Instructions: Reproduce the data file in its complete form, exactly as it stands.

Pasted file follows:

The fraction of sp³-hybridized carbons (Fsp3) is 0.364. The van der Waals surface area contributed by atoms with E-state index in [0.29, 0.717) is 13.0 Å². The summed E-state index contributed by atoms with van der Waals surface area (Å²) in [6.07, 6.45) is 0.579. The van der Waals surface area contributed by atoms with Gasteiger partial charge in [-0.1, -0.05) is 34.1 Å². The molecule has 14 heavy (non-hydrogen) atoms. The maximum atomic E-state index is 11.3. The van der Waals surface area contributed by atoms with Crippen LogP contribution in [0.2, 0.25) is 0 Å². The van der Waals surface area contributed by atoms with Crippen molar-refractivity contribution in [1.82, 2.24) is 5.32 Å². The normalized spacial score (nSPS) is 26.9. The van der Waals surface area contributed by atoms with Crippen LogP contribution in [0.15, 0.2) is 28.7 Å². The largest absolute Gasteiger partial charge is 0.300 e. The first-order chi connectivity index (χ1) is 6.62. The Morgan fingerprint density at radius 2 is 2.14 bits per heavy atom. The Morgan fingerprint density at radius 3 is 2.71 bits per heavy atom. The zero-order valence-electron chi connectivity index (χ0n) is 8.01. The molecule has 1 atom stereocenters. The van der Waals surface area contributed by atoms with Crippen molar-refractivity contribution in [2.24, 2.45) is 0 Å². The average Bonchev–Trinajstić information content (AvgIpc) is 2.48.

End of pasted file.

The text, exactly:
The fraction of sp³-hybridized carbons (Fsp3) is 0.364. The van der Waals surface area contributed by atoms with E-state index in [0.29, 0.717) is 13.0 Å². The summed E-state index contributed by atoms with van der Waals surface area (Å²) in [6.07, 6.45) is 0.579. The van der Waals surface area contributed by atoms with Gasteiger partial charge in [-0.1, -0.05) is 34.1 Å². The molecule has 14 heavy (non-hydrogen) atoms. The maximum atomic E-state index is 11.3. The van der Waals surface area contributed by atoms with Crippen LogP contribution in [0.2, 0.25) is 0 Å². The van der Waals surface area contributed by atoms with Crippen molar-refractivity contribution in [1.82, 2.24) is 5.32 Å². The normalized spacial score (nSPS) is 26.9. The van der Waals surface area contributed by atoms with Crippen LogP contribution in [0.15, 0.2) is 28.7 Å². The largest absolute Gasteiger partial charge is 0.300 e. The first-order chi connectivity index (χ1) is 6.62. The Morgan fingerprint density at radius 2 is 2.14 bits per heavy atom. The Morgan fingerprint density at radius 3 is 2.71 bits per heavy atom. The zero-order valence-electron chi connectivity index (χ0n) is 8.01. The molecule has 1 atom stereocenters. The van der Waals surface area contributed by atoms with Crippen molar-refractivity contribution in [2.24, 2.45) is 0 Å². The average Bonchev–Trinajstić information content (AvgIpc) is 2.48.